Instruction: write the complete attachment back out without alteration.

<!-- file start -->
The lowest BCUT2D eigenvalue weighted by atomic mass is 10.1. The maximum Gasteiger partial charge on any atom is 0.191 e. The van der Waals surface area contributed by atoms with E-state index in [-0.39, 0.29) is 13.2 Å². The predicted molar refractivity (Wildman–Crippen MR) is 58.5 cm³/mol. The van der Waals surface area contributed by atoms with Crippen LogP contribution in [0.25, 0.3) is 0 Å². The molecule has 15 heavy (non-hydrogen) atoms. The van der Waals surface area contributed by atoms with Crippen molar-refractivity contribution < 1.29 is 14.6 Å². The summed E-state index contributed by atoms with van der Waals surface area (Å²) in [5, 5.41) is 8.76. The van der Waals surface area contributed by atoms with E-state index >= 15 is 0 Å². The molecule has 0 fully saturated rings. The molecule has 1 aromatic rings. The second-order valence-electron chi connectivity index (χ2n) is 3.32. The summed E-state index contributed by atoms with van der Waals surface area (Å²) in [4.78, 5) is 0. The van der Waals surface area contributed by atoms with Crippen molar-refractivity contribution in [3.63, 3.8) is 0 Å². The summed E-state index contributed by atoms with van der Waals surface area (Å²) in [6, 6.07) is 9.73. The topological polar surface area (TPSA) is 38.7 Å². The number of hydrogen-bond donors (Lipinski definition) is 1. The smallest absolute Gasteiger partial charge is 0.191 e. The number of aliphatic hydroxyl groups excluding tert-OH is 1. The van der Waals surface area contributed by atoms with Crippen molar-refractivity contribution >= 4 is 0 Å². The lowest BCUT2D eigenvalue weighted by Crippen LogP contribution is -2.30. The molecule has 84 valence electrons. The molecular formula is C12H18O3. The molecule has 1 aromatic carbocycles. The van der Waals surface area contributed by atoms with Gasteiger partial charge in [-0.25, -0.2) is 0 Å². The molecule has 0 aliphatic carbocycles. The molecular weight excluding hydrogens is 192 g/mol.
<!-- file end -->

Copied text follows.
The lowest BCUT2D eigenvalue weighted by atomic mass is 10.1. The maximum Gasteiger partial charge on any atom is 0.191 e. The van der Waals surface area contributed by atoms with E-state index in [-0.39, 0.29) is 13.2 Å². The predicted molar refractivity (Wildman–Crippen MR) is 58.5 cm³/mol. The van der Waals surface area contributed by atoms with Crippen LogP contribution in [0.25, 0.3) is 0 Å². The molecule has 15 heavy (non-hydrogen) atoms. The van der Waals surface area contributed by atoms with Crippen molar-refractivity contribution < 1.29 is 14.6 Å². The summed E-state index contributed by atoms with van der Waals surface area (Å²) in [5, 5.41) is 8.76. The van der Waals surface area contributed by atoms with E-state index >= 15 is 0 Å². The molecule has 0 fully saturated rings. The molecule has 1 aromatic rings. The second-order valence-electron chi connectivity index (χ2n) is 3.32. The summed E-state index contributed by atoms with van der Waals surface area (Å²) in [4.78, 5) is 0. The van der Waals surface area contributed by atoms with Crippen molar-refractivity contribution in [3.63, 3.8) is 0 Å². The summed E-state index contributed by atoms with van der Waals surface area (Å²) in [6, 6.07) is 9.73. The topological polar surface area (TPSA) is 38.7 Å². The number of hydrogen-bond donors (Lipinski definition) is 1. The smallest absolute Gasteiger partial charge is 0.191 e. The number of aliphatic hydroxyl groups excluding tert-OH is 1. The van der Waals surface area contributed by atoms with Crippen molar-refractivity contribution >= 4 is 0 Å². The lowest BCUT2D eigenvalue weighted by Crippen LogP contribution is -2.30. The molecule has 84 valence electrons. The molecular formula is C12H18O3. The molecule has 1 aromatic carbocycles. The van der Waals surface area contributed by atoms with Gasteiger partial charge in [-0.25, -0.2) is 0 Å². The molecule has 0 aliphatic carbocycles. The molecular weight excluding hydrogens is 192 g/mol.